RASTELL, John (by 1468-1536), of London.
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Family and Education
Coroner, Coventry 1507-9; servant of Sir Edward Belknap by 1512; commr. tenths of spiritualities, Mdx. 1535.2
John Rastell was the son of a leading Coventry citizen and Warwickshire justice of the peace. Although he is said to have been born in London, he was admitted in 1489 to the guild of Corpus Christi, Coventry. He was probably the Rastell mentioned in 1503 as an utter barrister of the Middle Temple, for in his early manhood he was busy with legal affairs in Coventry. The city was a centre of Lollardry and in 1507 Rastell was named overseer in the will of an ex-mayor whose bequests included a ‘bible in English’. It was soon after his term as coroner that Rastell moved permanently to London. His marriage into the More family does not necessarily imply earlier residence there, for the Mores probably had connexions with Coventry, but it is doubtless to be numbered with Coventry’s wide-ranging business interests among the influences which took Rastell to London and afterwards further afield. In London he entered the service of Sir Edward Belknap, whose many charges in the King’s service included the royal works, and thus exchanged the practice of the law for the supervision of carpenters and labourers.3
Rastell’s duties in this capacity included the preparation of state occasions and the entertainment of the King, his guests and the court. In April 1520 he and Clement Armstrong were employed to make and garnish the roofs of the great banqueting hall built at Guisnes for the Field of Cloth of Gold ‘so that no living creature might but joy in the beholding thereof’. These roofs earned high praise from the chronicler Edward Hall I, as did a pageant devised by Rastell two years later for the King and the Emperor on their way to St. Paul’s cathedral, where ‘there was builded a place like heaven, curiously painted with clouds, orbs, stars and hierarchies of angels’ and with ‘a fair lady’ issuing out of the clouds to the playing of minstrels and the voices of the angels. More terrestrial was the pageant called the ‘Father of Heaven’ which Rastell made at Greenwich in 1527 for the reception of the French ambassadors; on this occasion the roof was ‘like a very map or chart’ of ‘the whole earth environed with the sea’. Rastell’s combination of artistic creativeness with enthusiasm for geography may have owed something to his brother-in-law Thomas More. It was not long after the publication of Utopia in 1516 that Rastell set off in the Barbara of Greenwich on a voyage of discovery to North America. The expedition was thwarted by his seamen, who refused to go further than Waterford: he went ashore there and may have spent the next two years in Ireland. His advocacy of exploration and interest in pageantry were in turn served by his main occupation from about 1512, that of printing; the most famous of his printer’s devices shows the Father of Heaven, the Merman and the Mermaid, the heavenly bodies, and under all the Four Elements. Memories of the medieval pageants of Coventry probably coloured Rastell’s literary projects, but the influence most evident at the beginning of his printing venture was his legal training. He embarked on an ambitious scheme of law-printing, employing the small secretary type which he had seen in use at Rouen: in 1516 he completed La Grande Abbregement de le Ley by Anthony Fitzherbert, recorder of Coventry. Among important non-legal books which he printed were The Mery Gestys of the Widow Edith (1525), The Hundred Mery Talys (1526) and Necromantia(n.d.).4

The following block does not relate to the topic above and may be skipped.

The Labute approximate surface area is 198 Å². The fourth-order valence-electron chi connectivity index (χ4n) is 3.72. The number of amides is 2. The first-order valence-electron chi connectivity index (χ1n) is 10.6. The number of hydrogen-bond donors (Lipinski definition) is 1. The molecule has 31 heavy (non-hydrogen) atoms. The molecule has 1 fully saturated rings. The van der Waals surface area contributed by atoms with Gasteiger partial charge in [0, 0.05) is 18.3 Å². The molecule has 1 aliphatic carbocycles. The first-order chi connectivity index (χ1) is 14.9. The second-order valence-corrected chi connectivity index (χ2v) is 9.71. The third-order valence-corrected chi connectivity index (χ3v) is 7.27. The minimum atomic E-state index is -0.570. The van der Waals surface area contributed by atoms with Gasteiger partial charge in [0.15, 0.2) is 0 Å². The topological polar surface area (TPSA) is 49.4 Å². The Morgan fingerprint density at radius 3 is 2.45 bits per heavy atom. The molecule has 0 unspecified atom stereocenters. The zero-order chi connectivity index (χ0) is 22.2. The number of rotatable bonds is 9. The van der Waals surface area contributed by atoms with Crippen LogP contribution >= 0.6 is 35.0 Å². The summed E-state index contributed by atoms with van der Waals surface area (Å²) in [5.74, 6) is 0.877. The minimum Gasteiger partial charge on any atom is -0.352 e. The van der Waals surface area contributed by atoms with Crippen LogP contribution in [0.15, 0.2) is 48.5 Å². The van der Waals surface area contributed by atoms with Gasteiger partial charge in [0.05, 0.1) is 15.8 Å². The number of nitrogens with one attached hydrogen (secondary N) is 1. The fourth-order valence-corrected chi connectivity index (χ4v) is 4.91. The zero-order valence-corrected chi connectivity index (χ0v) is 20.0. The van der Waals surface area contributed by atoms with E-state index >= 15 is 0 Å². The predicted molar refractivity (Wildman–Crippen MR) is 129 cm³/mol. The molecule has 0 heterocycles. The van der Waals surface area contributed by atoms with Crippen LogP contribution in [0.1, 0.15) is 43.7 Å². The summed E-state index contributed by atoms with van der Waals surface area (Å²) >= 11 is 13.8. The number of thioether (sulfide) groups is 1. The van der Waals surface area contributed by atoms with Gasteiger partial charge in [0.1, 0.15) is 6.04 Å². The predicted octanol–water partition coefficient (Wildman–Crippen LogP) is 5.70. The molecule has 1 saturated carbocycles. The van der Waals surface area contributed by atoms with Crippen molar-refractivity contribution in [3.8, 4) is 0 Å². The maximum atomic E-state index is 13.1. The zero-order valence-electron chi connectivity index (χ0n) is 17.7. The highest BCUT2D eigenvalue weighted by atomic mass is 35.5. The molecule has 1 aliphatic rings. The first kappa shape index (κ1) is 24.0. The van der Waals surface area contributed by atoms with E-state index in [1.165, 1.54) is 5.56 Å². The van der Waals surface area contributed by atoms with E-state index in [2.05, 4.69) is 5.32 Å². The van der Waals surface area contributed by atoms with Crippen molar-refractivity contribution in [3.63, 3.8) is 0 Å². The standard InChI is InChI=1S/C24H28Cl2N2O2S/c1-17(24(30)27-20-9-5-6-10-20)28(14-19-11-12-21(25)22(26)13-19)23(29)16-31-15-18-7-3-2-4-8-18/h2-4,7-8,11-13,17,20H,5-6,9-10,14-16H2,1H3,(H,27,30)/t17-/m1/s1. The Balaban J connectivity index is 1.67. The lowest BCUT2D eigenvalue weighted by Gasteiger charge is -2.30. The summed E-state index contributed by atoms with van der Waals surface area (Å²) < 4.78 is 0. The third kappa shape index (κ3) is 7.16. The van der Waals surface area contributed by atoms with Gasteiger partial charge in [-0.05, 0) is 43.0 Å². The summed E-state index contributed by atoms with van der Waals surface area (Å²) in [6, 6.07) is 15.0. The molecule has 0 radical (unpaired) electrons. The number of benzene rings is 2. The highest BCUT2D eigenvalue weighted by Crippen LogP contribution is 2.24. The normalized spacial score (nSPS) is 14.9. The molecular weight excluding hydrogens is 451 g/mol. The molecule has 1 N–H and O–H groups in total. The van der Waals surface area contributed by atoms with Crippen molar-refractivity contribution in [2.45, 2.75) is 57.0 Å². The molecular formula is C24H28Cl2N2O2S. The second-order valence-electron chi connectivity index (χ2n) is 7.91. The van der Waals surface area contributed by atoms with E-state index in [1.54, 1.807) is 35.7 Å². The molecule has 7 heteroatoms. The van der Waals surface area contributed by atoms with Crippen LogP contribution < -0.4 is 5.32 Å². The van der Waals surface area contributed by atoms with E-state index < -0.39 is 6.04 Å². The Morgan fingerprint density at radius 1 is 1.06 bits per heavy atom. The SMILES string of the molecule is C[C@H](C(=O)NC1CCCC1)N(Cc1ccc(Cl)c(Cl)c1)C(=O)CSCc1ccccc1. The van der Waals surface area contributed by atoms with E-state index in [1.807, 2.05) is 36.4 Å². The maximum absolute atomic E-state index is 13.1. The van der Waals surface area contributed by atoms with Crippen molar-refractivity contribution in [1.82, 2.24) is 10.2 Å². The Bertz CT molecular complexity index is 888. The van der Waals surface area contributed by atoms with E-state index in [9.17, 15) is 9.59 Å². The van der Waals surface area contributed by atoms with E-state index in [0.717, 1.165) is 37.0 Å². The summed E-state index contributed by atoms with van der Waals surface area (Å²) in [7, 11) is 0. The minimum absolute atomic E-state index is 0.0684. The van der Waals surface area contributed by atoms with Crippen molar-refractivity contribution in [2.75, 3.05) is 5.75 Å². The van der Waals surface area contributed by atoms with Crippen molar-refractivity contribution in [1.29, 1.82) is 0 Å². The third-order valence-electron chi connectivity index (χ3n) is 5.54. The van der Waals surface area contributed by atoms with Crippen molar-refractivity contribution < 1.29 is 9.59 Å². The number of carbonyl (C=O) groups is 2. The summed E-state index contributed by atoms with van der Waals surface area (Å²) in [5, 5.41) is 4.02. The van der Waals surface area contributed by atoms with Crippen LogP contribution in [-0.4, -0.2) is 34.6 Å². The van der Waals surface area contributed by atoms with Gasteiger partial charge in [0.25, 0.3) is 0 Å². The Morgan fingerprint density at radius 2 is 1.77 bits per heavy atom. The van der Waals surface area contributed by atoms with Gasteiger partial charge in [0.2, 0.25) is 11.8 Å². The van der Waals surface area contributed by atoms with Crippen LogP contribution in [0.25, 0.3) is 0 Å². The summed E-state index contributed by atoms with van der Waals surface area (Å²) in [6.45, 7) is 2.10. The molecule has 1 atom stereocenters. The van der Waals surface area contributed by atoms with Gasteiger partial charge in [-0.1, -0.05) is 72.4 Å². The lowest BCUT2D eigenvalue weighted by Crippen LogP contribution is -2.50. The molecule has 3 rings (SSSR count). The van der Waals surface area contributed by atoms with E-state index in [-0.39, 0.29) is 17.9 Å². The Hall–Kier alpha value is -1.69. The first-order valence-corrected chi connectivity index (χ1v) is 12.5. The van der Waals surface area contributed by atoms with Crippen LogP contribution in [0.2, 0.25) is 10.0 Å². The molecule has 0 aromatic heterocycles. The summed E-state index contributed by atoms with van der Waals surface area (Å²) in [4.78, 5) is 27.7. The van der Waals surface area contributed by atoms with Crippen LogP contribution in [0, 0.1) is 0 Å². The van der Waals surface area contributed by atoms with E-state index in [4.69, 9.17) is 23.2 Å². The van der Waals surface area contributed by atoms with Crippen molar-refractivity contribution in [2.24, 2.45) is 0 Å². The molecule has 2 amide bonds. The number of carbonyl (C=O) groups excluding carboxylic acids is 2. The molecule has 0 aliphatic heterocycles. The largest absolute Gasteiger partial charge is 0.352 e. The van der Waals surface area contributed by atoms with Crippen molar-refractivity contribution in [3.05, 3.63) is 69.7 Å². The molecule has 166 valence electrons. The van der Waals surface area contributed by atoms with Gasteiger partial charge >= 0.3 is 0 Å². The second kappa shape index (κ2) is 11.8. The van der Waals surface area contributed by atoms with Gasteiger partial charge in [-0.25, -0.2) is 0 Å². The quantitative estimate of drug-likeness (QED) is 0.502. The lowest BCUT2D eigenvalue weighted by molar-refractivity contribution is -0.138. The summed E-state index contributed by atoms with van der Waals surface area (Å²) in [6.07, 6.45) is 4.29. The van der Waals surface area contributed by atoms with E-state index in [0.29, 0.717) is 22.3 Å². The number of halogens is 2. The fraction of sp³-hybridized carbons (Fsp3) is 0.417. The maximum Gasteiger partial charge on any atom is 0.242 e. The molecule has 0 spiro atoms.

Rastell’s first press was at ‘the Abbot of Winchcombe’s place’ by the Fleet bridge; later he had a shop on the south side of St. Paul’s and finally, in 1519, he moved to Paul’s Gate in Cheapside. He also acquired a country residence: in January 1515 he leased a house at Monken Hadley, near High Barnet and not far from Sir John More’s. There he did a considerable amount of building, clearing and planting, and ‘entertained Master Cromwell ... at a shooting, running and other games’. In 1524 he leased more land and built himself a house in Finsbury Fields, where he erected the earliest recorded Tudor stage. His property involved Rastell in much litigation, an activity to which he seems to have been prone. In October 1515 Belknap secured for him a grant of the lands and goods of the heretic Richard Hunne and the wardship of Hunne’s two daughters; Rastell undertook to pay the crown the girls’ dowry but he defaulted on this payment and in May 1523 Hunne’s property and Rastell’s deeds and debts were granted to another, although in 1529 he was probably still in possession of the estate.5